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Just a meandering soul sharing my backyard. Visit my Flickr page too! www.flickr.com/photos/meanderingwa/

Monday, September 21, 2009

Welcome Fall

I came across this article in the Seattle Times this morning and thought I would pass it on. I visited Lincoln county during my Labor Day Rock and Road trip. Who knows, perhaps one of the wheat farms I passed through is part of this article.

I think it is a wonderful concept and certainly it brings the farmers a bit more profit.

But simply posting an interesting article seems a bit dull. One of my "fans" noted the absence of a "meandering post" this weekend. I was on call and running about with weekend chores. I just could not get myself away into the woods.

But ahhh tonight.. how better to salute the beginning of Fall than with a quick walk in the woods. Balmy weather is so typical for Puget Sound in late September. Our first day of Fall will prove to be a blazing hot time with forecast daytime in the middle 80's. It seems to easily cool off over night. Simply does not get better.

I stopped by Redmond Watershed Park on my way to the barn and was greeted by what is a subtle sign of the progression of the seasons. Just a few months ago it stayed light until nearly 10 PM now, not so much.

The woods already felt cool and dark. I could find many subtle signs that the Fall is here. Everywhere mushrooms are showing up. Douglas Squirrels will soon be harvesting and hanging them in trees. I know there can be some great finds for human consumption but I have never been brave enough to learn anything but the most obvious of the safe mushrooms.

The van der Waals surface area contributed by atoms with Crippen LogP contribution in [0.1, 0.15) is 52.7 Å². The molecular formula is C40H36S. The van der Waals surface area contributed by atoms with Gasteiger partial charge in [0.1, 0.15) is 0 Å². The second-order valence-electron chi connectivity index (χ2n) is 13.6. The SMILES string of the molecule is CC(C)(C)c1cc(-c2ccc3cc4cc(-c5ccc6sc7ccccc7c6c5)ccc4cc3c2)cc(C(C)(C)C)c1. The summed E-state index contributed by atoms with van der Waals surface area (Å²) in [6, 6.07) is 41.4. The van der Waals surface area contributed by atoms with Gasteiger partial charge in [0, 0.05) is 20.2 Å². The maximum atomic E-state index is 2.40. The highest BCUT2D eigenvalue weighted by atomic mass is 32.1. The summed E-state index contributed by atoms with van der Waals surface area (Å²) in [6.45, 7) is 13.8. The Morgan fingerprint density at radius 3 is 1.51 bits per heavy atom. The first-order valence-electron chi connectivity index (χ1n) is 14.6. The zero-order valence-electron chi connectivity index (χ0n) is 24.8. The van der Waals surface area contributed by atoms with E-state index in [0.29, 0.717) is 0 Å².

Bushes set berries and they are usually gobbled up by birds. In the Fall it is not unusual to find flocks of drunk Robins hanging about in (and from) trees from overeating fermented fruit. Ash and Madrone are particularly popular. I was thrilled to find these berries. I have never seen our native Orange Honeysuckle , Lonicera ciliosa in fruit. Usually the plants are growing up in trees, so challenging to spot. The flowers are eagerly eaten by birds and small mammals. They will pull off the tube flower and eat the base where the sweet nectar is collected. This honeysuckle plant was right at eye level.

There were Nootka Rose, Rosa nutkana still blooming in a few places. Such a wonderful deep scent. They have large hips (which is perhaps why I like them) and these will serve up tasty eating for many birds and mammals through the winter.

Trees deep in the woods are not changing their colors yet. You can see some yellowing and browning up on some of the larger trees like Big-leaf Maple and Black Cottonwood, but the lovely Vine Maples are still bright green. I am seeing random small trees along roadsides starting to change. Those trees are exposed to harsher conditions. In the deeper woods the change is slow. During those wonderful blue days of late October and early November coming across a graceful Vine Maple surrounded by conifer trees can make you forget about the Sugar Maples of New England.

The fat round leaves of the Vine Maple are easy to remember. Their samaras have wings that are almost straight across.

Yes samara is the technical term, but most people look at me blankly when I use the term. Whirley Birds ... better?

I was driving home from the barn and it was not yet 730. The sun was already below the horizon so I am not sure when the sign at the park will be changed. The thinnest sliver of moon was setting right behind the sun. I could not resist trying to capture the last rays of summer.

Soon enough sunsets of any hue will be a rare treat. Gray with variations.


  1. Your blog is such a treat for me! I lived in
    the PNW for 9 years and miss it terribly. I am thoroughly enjoying living vicariously through your meaderings! :)

  2. Thank you . I find my joy is increased when I can share the wonders with others.

  3. Hey Poopoe, I love rose hips. They're wonderful cut on a vase, just as they are. Even once they start drying out.

  4. CFO I will keep that in mind. I have chinese laanters that do great in fall flower arrangements, never thought of rose hips.

    These are in a public park, so no cutting. My neighbor has a lot of plants, not sure if he lets them get hippy though.